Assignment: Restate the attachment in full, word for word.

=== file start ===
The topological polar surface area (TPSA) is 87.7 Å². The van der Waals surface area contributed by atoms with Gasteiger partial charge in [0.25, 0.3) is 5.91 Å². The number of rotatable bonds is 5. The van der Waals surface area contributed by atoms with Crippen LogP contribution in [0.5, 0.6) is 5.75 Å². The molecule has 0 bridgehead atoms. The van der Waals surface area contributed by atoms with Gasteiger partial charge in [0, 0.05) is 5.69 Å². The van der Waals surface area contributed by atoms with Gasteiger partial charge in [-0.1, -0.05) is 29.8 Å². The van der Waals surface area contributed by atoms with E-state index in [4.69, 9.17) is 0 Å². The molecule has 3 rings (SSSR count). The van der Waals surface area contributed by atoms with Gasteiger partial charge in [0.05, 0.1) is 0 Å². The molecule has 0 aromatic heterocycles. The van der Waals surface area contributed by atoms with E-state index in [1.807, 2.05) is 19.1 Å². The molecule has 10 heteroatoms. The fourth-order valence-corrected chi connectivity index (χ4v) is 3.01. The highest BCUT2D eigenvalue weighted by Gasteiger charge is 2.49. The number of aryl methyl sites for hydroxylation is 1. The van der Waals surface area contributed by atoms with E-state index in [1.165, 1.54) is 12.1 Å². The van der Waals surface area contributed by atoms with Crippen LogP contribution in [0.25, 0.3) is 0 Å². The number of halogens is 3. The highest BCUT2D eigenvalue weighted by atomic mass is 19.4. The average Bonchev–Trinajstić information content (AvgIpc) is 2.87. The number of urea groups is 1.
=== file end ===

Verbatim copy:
The topological polar surface area (TPSA) is 87.7 Å². The van der Waals surface area contributed by atoms with Gasteiger partial charge in [0.25, 0.3) is 5.91 Å². The number of rotatable bonds is 5. The van der Waals surface area contributed by atoms with Crippen LogP contribution in [0.5, 0.6) is 5.75 Å². The molecule has 0 bridgehead atoms. The van der Waals surface area contributed by atoms with Gasteiger partial charge in [0, 0.05) is 5.69 Å². The van der Waals surface area contributed by atoms with Gasteiger partial charge in [-0.1, -0.05) is 29.8 Å². The van der Waals surface area contributed by atoms with E-state index in [4.69, 9.17) is 0 Å². The molecule has 3 rings (SSSR count). The van der Waals surface area contributed by atoms with Gasteiger partial charge in [0.05, 0.1) is 0 Å². The molecule has 0 aromatic heterocycles. The van der Waals surface area contributed by atoms with E-state index in [1.807, 2.05) is 19.1 Å². The molecule has 10 heteroatoms. The fourth-order valence-corrected chi connectivity index (χ4v) is 3.01. The highest BCUT2D eigenvalue weighted by Gasteiger charge is 2.49. The number of aryl methyl sites for hydroxylation is 1. The van der Waals surface area contributed by atoms with E-state index in [1.165, 1.54) is 12.1 Å². The van der Waals surface area contributed by atoms with Crippen LogP contribution in [0.25, 0.3) is 0 Å². The number of halogens is 3. The highest BCUT2D eigenvalue weighted by atomic mass is 19.4. The average Bonchev–Trinajstić information content (AvgIpc) is 2.87. The number of urea groups is 1.